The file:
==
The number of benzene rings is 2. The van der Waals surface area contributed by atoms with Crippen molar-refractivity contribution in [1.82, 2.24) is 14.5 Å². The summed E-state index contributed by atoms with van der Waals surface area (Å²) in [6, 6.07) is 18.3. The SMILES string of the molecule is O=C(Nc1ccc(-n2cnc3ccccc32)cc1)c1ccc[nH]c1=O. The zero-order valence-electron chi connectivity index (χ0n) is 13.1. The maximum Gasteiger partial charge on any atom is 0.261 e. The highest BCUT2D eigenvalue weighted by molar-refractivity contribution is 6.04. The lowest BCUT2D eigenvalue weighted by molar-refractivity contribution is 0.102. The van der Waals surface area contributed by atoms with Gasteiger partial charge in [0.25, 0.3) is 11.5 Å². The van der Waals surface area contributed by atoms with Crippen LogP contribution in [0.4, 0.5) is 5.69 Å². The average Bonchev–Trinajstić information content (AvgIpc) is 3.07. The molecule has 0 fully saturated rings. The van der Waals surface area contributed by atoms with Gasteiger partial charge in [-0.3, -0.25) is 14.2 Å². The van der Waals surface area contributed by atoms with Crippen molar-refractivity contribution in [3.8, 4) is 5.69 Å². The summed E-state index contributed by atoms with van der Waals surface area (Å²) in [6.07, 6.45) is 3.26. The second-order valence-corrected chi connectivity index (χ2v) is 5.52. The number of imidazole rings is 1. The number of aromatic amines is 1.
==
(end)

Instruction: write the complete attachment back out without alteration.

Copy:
The number of benzene rings is 2. The van der Waals surface area contributed by atoms with Crippen molar-refractivity contribution in [1.82, 2.24) is 14.5 Å². The summed E-state index contributed by atoms with van der Waals surface area (Å²) in [6, 6.07) is 18.3. The SMILES string of the molecule is O=C(Nc1ccc(-n2cnc3ccccc32)cc1)c1ccc[nH]c1=O. The zero-order valence-electron chi connectivity index (χ0n) is 13.1. The maximum Gasteiger partial charge on any atom is 0.261 e. The highest BCUT2D eigenvalue weighted by molar-refractivity contribution is 6.04. The lowest BCUT2D eigenvalue weighted by molar-refractivity contribution is 0.102. The van der Waals surface area contributed by atoms with Gasteiger partial charge in [0.25, 0.3) is 11.5 Å². The van der Waals surface area contributed by atoms with Crippen LogP contribution in [0.4, 0.5) is 5.69 Å². The average Bonchev–Trinajstić information content (AvgIpc) is 3.07. The molecule has 0 fully saturated rings. The van der Waals surface area contributed by atoms with Gasteiger partial charge in [-0.3, -0.25) is 14.2 Å². The van der Waals surface area contributed by atoms with Crippen molar-refractivity contribution in [3.8, 4) is 5.69 Å². The summed E-state index contributed by atoms with van der Waals surface area (Å²) in [6.07, 6.45) is 3.26. The second-order valence-corrected chi connectivity index (χ2v) is 5.52. The number of imidazole rings is 1. The number of aromatic amines is 1.